I'm old enough to remember when gun-specific torque wrenches weren't available. However, as we've become more obsessed with accuracy and the technical aspects of shooting, they've almost become a must-have item, and now I own several of them. While many people own and use torque wrenches on their firearms, not everyone uses them correctly. Let's look at torque wrenches and touch on the basics of properly using a torque wrench.
For those unfamiliar with torque wrenches, it's necessary to define them. The simplest definition is a tool for adjusting the tightness of screws, nuts, and bolts to the desired value. We want to tighten these fasteners to a specific value because fasteners that are too loose can back out and fall off. In contrast, overtightened fasteners can damage the item we're working on, strip threads, or break completely. Additionally, sometimes varying fastener tightness levels within a specific range can change how well a rifle shoots.
A torque wrench is invaluable for installing scopes, scope rings, and scope mounts. A wrench should allow the end user to adjust the torque setting.
TORQUE, NEWTONS AND INCH POUNDS
Torque values for gun work, exclusive of barrel changing, are measured in inch-pounds or newton-meters if you're metrically inclined. Wrenches ranging from 10 – 65 inch-pound will cover most gun-related needs. However, if barrel swapping is in your future, a second torque wrench capable of reading in foot-pounds will be helpful. A wrench capable of accepting typical ¼-inch hex shank bits is needed, as well as a good assortment of bits to cover the many different types and sizes encountered in gun work.
MATERIAL AND TORQUE
The first step in torque wrench use is determining the specific value to which the fastener needs to be tightened. Take note of the material. If the substrate is aluminum, a torque value much lower than one suitable for steel is indicated. Also, fasteners with fine thread require a lower value than fasteners with large, coarse thread.
Use a magnet to determine whether the parts you're dealing with are steel or aluminum.
There are formulas to determine these values, but they are complicated. The easiest way to find a value for a specific piece of hardware is to refer to user manuals, torque specifications or a company's online resources. I've recently seen scope ring manufacturers etch torque specifications directly onto the rings. That way, there's no excuse for stripping out those holes. If there's no documentation to consult, I like to start with a magnet and confirm with it whether I'm dealing with aluminum or steel. Then, I refer to the following chart for some basic values.
SCOPE SCREWS TORQUE SETTINGS
- Base screws: 30 inch-lbs max.
- Windage screws: 30-40 inch-lbs max.
- Ring screws: Aluminum: 10-15 inch-lbs max.
- Ring screw: Steel: 15-20 inch-lbs max.
RIFLE GUARD SCREWS TORQUE SETTINGS
- Wood, fiberglass, or synthetic stock, without pillars: 40 inch-lbs max.
- Wood, fiberglass, or synthetic stock, with pillars: 65 inch-lbs max.
- Chassis stocks with aluminum frame: 65 inch-lbs max.
HOW TO USE A TORQUE WRENCH
With a torque value determined, it's time to select the correct size bit for the fastener being tightened. I use an interchangeable bit screwdriver (not the torque wrench) to insert and partially tighten the fastener. With that done, it's time to break out the torque wrench. Most adjustable types have a collar to lock the setting in place. This collar must be retracted and the wrench dialed to the correct value. Ensure the collar snaps back to the locked position and the wrench is ready to use. Now, tighten the fastener until you feel the wrench slip, usually with an audible click. That fastener is now torqued to the correct value.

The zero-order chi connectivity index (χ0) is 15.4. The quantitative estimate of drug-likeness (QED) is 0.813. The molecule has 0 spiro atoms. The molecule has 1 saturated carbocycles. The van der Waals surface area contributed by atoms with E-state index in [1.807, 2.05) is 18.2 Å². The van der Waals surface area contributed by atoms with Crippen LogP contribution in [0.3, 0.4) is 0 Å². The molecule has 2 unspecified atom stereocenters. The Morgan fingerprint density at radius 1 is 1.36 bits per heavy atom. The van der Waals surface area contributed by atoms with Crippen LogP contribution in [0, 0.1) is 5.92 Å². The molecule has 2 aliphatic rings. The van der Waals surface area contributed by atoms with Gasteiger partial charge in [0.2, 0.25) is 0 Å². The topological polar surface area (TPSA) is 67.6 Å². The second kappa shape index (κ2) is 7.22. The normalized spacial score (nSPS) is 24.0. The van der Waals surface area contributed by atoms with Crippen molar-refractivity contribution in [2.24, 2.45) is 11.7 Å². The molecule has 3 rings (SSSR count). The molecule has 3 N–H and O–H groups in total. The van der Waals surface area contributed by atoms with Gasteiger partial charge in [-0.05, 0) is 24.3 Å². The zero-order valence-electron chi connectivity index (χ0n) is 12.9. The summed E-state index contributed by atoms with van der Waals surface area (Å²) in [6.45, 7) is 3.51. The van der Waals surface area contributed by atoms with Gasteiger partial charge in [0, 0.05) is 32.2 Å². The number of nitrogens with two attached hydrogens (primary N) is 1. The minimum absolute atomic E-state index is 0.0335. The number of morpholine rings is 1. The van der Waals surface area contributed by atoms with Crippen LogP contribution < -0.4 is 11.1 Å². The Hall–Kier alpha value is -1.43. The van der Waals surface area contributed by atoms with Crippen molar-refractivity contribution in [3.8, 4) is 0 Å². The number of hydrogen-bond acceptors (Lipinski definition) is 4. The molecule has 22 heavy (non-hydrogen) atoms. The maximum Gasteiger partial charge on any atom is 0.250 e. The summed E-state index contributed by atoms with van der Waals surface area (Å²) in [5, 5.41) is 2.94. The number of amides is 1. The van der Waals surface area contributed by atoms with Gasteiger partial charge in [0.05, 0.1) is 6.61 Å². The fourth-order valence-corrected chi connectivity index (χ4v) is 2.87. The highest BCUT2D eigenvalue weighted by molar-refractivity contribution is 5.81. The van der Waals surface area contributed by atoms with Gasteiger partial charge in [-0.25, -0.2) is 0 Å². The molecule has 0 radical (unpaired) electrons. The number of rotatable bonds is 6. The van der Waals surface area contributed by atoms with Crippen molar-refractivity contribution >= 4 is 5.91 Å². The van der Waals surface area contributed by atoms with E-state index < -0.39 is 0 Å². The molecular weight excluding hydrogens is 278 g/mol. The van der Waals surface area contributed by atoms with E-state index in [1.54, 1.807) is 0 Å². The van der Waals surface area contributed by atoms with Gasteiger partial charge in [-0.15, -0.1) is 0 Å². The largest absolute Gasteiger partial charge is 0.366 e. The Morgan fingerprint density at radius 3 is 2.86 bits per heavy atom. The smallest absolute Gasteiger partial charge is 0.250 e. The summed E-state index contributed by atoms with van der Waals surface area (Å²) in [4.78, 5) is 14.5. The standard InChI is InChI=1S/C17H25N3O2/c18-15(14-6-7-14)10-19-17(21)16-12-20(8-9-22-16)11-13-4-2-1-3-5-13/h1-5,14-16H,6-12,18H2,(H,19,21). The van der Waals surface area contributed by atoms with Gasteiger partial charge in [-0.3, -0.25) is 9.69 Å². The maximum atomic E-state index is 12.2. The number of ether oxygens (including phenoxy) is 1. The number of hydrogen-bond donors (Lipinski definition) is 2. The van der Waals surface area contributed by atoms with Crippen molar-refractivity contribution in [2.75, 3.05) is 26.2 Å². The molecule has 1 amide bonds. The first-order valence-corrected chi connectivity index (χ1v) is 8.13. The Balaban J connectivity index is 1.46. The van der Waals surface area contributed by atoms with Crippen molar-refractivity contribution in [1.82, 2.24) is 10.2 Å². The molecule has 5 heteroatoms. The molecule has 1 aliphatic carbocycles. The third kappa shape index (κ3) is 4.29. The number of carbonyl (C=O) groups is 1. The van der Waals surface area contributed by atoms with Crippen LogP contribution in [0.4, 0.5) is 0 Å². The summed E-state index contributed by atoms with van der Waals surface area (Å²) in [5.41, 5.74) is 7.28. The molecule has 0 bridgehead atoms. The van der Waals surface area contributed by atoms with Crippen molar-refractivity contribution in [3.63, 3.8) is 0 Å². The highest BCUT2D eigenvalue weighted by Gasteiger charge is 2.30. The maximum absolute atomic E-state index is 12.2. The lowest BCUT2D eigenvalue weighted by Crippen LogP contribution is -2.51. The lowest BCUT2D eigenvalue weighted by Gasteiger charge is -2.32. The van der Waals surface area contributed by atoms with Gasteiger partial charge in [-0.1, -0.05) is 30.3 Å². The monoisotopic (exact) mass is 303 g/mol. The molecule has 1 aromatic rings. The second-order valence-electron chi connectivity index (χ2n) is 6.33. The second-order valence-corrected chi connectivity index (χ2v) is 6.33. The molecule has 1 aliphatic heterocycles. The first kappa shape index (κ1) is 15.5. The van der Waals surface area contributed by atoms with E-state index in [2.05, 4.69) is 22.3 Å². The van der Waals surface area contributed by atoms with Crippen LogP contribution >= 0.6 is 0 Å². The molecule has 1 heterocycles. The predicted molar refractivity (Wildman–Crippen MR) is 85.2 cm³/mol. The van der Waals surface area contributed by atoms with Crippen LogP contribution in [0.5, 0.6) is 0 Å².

Gun work requires a broad selection of ¼-inch hex bits.
TORQUE WRENCH MAINTENANCE
The most common offense in torque wrench use is leaving the wrench set at the most recently used value. Torque wrenches must always be returned to the lowest possible setting after use and before storage to maintain the correct calibration. Failing to do this keeps the stout spring which provides the correct tension value under pressure, and long-term storage in this state can cause it to produce incorrect values. For example, a setting of 20 inch-pounds may only produce an actual value of 15 inch-pounds. So, always, without fail, return an adjustable value torque wrench to its lowest possible setting.
Always return a torque wrench to its lowest setting after use. Torque settings are in inch-pounds.
It's also worth mentioning that a torque wrench should never be used to loosen a fastener. Torque wrenches are designed to be used in one direction only—tightening. Always remember that torque wrenches are precision instruments requiring care in handling and storage. Look after one properly, and it will likely last a lifetime.
ADDITIONAL RESOURCES FROM MDT
- What are the torque specs for an MDT scope base?
- What are the torque specs on the MDT Premier Rings?
- What are the torque specs on the action screws for my Chassis?
- What are the torque specs on the MDT Elite Rings?
ABOUT THE AUTHOR
Al Voth calls himself a "student of the gun." Retired from a 35-year career in law enforcement, including nine years on an Emergency Response Team, he now works as an editor, freelance writer, and photographer, in addition to keeping active as a consultant in the field he most recently left behind—forensic firearm examination. He is a court-qualified expert in that forensic discipline, having worked in that capacity in three countries. These days, when he's not working, you'll likely find him hunting varmints and predators (the 4-legged variety).